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Saturday Matinee

Saturday Matinee #98: "Disney's Electric Holiday" (November 15, 2012)

Published November 17, 2012

By Albert Gutierrez

Due to technical difficulties, a full write-up for Saturday Matinee will not be available until later in the day. In the meantime, you can watch this week's Saturday Matinee here:


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Saturday Matinee #99: Editorial on "Disney's Electric Holiday" (November 15, 2012)

Published November 24, 2012

by Albert Gutierrez

Hello there, readers. My apologies for not having a full write-up of Saturday Matinee last week. My computer has been giving me trouble for the past few weeks, which has now delayed and continues to prevent me from making screen captures to accompany Saturday Matinee. In order to preserve our current numbering system, Saturday Matinee #98 will remain as-is, with just the short on its own. It will be updated in the future with screen caps and more behind-the-scenes information I can find. This week's article is still related to "Disney's Electric Holiday," but will stand alone as Saturday Matinee #99.

If you have not already done so, please check out the five-minute short cartoon here:


I am not now, nor have I ever been, a "fashionista." Yet, a week ago my eyes witnessed something that thrust one of my favorite entertainment venues - Disney - into the fashion world. It was shocking, to say the least. I understand why it was made, and I think it is well-produced. The animation is done quite well, the characters are on-model when they're in the "traditional" form. And in spite of what most believe about the transformed versions, they do their job and bring attention to the clothes, as they are meant to do. However, there are also plenty of problems with this short; animation is the least of my concerns.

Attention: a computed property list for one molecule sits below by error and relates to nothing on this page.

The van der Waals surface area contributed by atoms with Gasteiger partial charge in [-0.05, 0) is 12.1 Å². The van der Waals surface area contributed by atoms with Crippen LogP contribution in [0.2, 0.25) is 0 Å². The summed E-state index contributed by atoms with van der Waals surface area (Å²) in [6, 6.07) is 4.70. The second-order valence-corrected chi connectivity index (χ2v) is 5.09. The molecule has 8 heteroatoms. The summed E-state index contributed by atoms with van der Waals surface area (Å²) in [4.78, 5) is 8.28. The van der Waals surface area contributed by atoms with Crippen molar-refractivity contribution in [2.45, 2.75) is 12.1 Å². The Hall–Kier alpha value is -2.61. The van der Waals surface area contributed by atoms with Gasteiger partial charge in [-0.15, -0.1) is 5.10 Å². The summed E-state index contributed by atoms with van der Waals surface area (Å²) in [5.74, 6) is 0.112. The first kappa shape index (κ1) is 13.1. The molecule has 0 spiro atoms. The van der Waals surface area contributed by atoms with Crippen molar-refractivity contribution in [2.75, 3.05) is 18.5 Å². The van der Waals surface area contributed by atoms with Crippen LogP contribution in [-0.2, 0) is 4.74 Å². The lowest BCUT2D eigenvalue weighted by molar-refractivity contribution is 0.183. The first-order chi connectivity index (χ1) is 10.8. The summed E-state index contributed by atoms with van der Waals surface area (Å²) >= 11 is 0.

If anything, the intent of the short is severely corporate. I'm well aware that Disney is a company with a business to run and shareholders to please. But their animation studio, the heart and soul of the company, has always stood for something more. Maybe it's my own naivet', but any "product" that emerges from that particular division, or uses characters and ideas created there, should always be an artistic endeavor first, not a commercial one. Sure, we get cuddly sidekicks that translate into great plush toys, but at least they still serve a functional part of a film's story. "Disney's Electric Holiday" is so blatantly corporate that I still can't believe anyone at The Hat just nodded and accepted that this cartoon be put into production.

Granted, sometimes even the worst of ideas have the best of intentions. And this one seems to fall under that. After all, the holiday windows at Barney's in New York City are as much a holiday attraction as the Christmas Tree at Rockefeller Center. What better way to get a prime spot to promote Disney than by teaming up with some top designers and a department store? The short cartoon runs in one of the windows on a loop, I'm told, which means any passerby can see it during all hours of the day. Companies would kill for that kind of exposure, hence all the busy-ness that is Times Square. Fortunately, "Disney's Electric Holiday" doesn't play there. Can you imagine the uproar? Still, the whole approach to "Disney + Fashion = Electric Holiday" could have been done without sacrificing the integrity of Disney animation, its characters, and its legacy over the past eighty-plus years.

It should be said that merging Disney and fashion is no new prospect. I'm not familiar with many of Disney's forays into that world, but the few examples I know of are harmless. Brides-to-be can purchase official Disney wedding dresses inspired by the wardrobe of Disney Princesses. One of the galleries on the Pocahontas: 10th Anniversary Edition DVD includes a "Harper's Bazaar" spread with Pocahontas modeling fall designs. And least harmless of all, the 1998 remake of The Parent Trap features mother Elizabeth James (the late Natasha Richardson) as a wedding dress designer. So why is it so shocking to watch Minnie and her contemporaries strutting down a runway wearing designs by some of today's top designers? Body image is a controversy all on its own, I'll leave that issue to other articles and other writers.